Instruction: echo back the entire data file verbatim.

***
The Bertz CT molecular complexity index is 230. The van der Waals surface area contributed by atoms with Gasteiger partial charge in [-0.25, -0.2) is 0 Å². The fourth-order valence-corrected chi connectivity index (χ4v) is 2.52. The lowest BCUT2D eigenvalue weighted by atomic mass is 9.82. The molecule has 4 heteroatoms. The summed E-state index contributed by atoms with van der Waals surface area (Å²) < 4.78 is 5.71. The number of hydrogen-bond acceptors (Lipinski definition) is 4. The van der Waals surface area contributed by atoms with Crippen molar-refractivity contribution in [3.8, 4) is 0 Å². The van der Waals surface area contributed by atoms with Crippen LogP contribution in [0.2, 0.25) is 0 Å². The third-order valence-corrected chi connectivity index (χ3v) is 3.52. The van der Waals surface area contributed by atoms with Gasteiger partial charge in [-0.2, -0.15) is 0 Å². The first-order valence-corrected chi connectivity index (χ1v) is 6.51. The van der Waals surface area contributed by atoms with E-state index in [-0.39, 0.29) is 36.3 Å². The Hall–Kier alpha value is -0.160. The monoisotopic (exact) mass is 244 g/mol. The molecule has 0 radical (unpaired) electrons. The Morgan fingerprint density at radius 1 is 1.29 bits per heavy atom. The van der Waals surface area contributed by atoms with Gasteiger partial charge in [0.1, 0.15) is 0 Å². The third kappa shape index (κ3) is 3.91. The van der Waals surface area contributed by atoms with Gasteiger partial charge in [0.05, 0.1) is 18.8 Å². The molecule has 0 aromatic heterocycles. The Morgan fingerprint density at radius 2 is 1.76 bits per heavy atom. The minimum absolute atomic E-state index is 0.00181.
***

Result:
The Bertz CT molecular complexity index is 230. The van der Waals surface area contributed by atoms with Gasteiger partial charge in [-0.25, -0.2) is 0 Å². The fourth-order valence-corrected chi connectivity index (χ4v) is 2.52. The lowest BCUT2D eigenvalue weighted by atomic mass is 9.82. The molecule has 4 heteroatoms. The summed E-state index contributed by atoms with van der Waals surface area (Å²) < 4.78 is 5.71. The number of hydrogen-bond acceptors (Lipinski definition) is 4. The van der Waals surface area contributed by atoms with Crippen molar-refractivity contribution in [3.8, 4) is 0 Å². The van der Waals surface area contributed by atoms with Crippen LogP contribution in [0.2, 0.25) is 0 Å². The third-order valence-corrected chi connectivity index (χ3v) is 3.52. The van der Waals surface area contributed by atoms with Gasteiger partial charge in [-0.2, -0.15) is 0 Å². The first-order valence-corrected chi connectivity index (χ1v) is 6.51. The van der Waals surface area contributed by atoms with E-state index in [-0.39, 0.29) is 36.3 Å². The Hall–Kier alpha value is -0.160. The monoisotopic (exact) mass is 244 g/mol. The molecule has 0 radical (unpaired) electrons. The Morgan fingerprint density at radius 1 is 1.29 bits per heavy atom. The van der Waals surface area contributed by atoms with Gasteiger partial charge in [0.1, 0.15) is 0 Å². The third kappa shape index (κ3) is 3.91. The van der Waals surface area contributed by atoms with Gasteiger partial charge in [0.05, 0.1) is 18.8 Å². The molecule has 0 aromatic heterocycles. The Morgan fingerprint density at radius 2 is 1.76 bits per heavy atom. The minimum absolute atomic E-state index is 0.00181.